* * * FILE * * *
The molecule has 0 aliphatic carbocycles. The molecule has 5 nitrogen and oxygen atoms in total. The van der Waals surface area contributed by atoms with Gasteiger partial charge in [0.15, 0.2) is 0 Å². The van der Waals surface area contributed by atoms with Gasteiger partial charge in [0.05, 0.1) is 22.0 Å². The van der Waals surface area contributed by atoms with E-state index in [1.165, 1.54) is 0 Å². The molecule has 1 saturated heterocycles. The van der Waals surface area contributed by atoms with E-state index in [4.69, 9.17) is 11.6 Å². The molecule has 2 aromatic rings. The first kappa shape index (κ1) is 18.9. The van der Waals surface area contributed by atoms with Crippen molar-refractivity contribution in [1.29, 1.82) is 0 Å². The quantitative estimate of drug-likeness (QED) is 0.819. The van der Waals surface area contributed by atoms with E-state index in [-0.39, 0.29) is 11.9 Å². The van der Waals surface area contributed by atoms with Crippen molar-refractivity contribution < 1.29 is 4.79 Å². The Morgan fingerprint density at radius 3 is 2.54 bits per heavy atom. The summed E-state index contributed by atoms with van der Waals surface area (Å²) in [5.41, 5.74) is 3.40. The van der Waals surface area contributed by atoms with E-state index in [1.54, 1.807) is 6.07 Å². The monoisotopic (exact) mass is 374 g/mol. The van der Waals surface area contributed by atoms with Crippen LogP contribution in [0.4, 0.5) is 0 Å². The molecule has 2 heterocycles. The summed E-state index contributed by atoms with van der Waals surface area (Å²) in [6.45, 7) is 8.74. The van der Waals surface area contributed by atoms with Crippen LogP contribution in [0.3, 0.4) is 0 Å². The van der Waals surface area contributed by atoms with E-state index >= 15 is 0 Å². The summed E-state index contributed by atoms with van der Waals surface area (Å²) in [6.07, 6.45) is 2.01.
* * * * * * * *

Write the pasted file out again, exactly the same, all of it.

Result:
The molecule has 0 aliphatic carbocycles. The molecule has 5 nitrogen and oxygen atoms in total. The van der Waals surface area contributed by atoms with Gasteiger partial charge in [0.15, 0.2) is 0 Å². The van der Waals surface area contributed by atoms with Gasteiger partial charge in [0.05, 0.1) is 22.0 Å². The van der Waals surface area contributed by atoms with E-state index in [1.165, 1.54) is 0 Å². The molecule has 1 saturated heterocycles. The van der Waals surface area contributed by atoms with E-state index in [4.69, 9.17) is 11.6 Å². The molecule has 2 aromatic rings. The first kappa shape index (κ1) is 18.9. The van der Waals surface area contributed by atoms with Crippen molar-refractivity contribution in [1.29, 1.82) is 0 Å². The quantitative estimate of drug-likeness (QED) is 0.819. The van der Waals surface area contributed by atoms with E-state index in [-0.39, 0.29) is 11.9 Å². The van der Waals surface area contributed by atoms with Crippen molar-refractivity contribution < 1.29 is 4.79 Å². The Morgan fingerprint density at radius 3 is 2.54 bits per heavy atom. The summed E-state index contributed by atoms with van der Waals surface area (Å²) in [5.41, 5.74) is 3.40. The van der Waals surface area contributed by atoms with E-state index in [1.54, 1.807) is 6.07 Å². The monoisotopic (exact) mass is 374 g/mol. The van der Waals surface area contributed by atoms with Crippen LogP contribution in [0.4, 0.5) is 0 Å². The molecule has 2 heterocycles. The summed E-state index contributed by atoms with van der Waals surface area (Å²) in [6.45, 7) is 8.74. The van der Waals surface area contributed by atoms with Crippen LogP contribution in [0.3, 0.4) is 0 Å². The van der Waals surface area contributed by atoms with E-state index >= 15 is 0 Å². The summed E-state index contributed by atoms with van der Waals surface area (Å²) in [6.07, 6.45) is 2.01.